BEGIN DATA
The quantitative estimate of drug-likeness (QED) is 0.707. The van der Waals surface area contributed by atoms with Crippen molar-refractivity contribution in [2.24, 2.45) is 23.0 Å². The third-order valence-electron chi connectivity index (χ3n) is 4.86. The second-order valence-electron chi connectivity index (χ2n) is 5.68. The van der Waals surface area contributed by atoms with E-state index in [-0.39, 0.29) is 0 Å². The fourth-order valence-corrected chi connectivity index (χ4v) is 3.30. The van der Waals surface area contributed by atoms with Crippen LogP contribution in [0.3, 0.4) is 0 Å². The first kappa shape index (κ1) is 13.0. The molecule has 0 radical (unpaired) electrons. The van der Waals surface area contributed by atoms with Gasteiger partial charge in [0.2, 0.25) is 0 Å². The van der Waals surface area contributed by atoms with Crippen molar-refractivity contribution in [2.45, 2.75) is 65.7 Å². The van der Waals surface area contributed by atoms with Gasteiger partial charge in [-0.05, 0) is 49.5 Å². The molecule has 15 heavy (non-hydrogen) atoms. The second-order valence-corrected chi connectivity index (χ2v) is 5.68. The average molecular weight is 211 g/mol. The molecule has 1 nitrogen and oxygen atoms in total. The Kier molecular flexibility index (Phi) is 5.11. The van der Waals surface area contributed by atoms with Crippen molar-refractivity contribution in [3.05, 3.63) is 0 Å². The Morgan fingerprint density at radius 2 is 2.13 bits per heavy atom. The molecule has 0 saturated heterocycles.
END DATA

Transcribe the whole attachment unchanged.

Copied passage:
The quantitative estimate of drug-likeness (QED) is 0.707. The van der Waals surface area contributed by atoms with Crippen molar-refractivity contribution in [2.24, 2.45) is 23.0 Å². The third-order valence-electron chi connectivity index (χ3n) is 4.86. The second-order valence-electron chi connectivity index (χ2n) is 5.68. The van der Waals surface area contributed by atoms with E-state index in [-0.39, 0.29) is 0 Å². The fourth-order valence-corrected chi connectivity index (χ4v) is 3.30. The van der Waals surface area contributed by atoms with Crippen LogP contribution in [0.3, 0.4) is 0 Å². The first kappa shape index (κ1) is 13.0. The molecule has 0 radical (unpaired) electrons. The van der Waals surface area contributed by atoms with Gasteiger partial charge in [0.2, 0.25) is 0 Å². The van der Waals surface area contributed by atoms with Crippen molar-refractivity contribution in [2.45, 2.75) is 65.7 Å². The van der Waals surface area contributed by atoms with Gasteiger partial charge in [-0.05, 0) is 49.5 Å². The molecule has 15 heavy (non-hydrogen) atoms. The second-order valence-corrected chi connectivity index (χ2v) is 5.68. The average molecular weight is 211 g/mol. The molecule has 1 nitrogen and oxygen atoms in total. The Kier molecular flexibility index (Phi) is 5.11. The van der Waals surface area contributed by atoms with Crippen molar-refractivity contribution in [3.05, 3.63) is 0 Å². The Morgan fingerprint density at radius 2 is 2.13 bits per heavy atom. The molecule has 0 saturated heterocycles.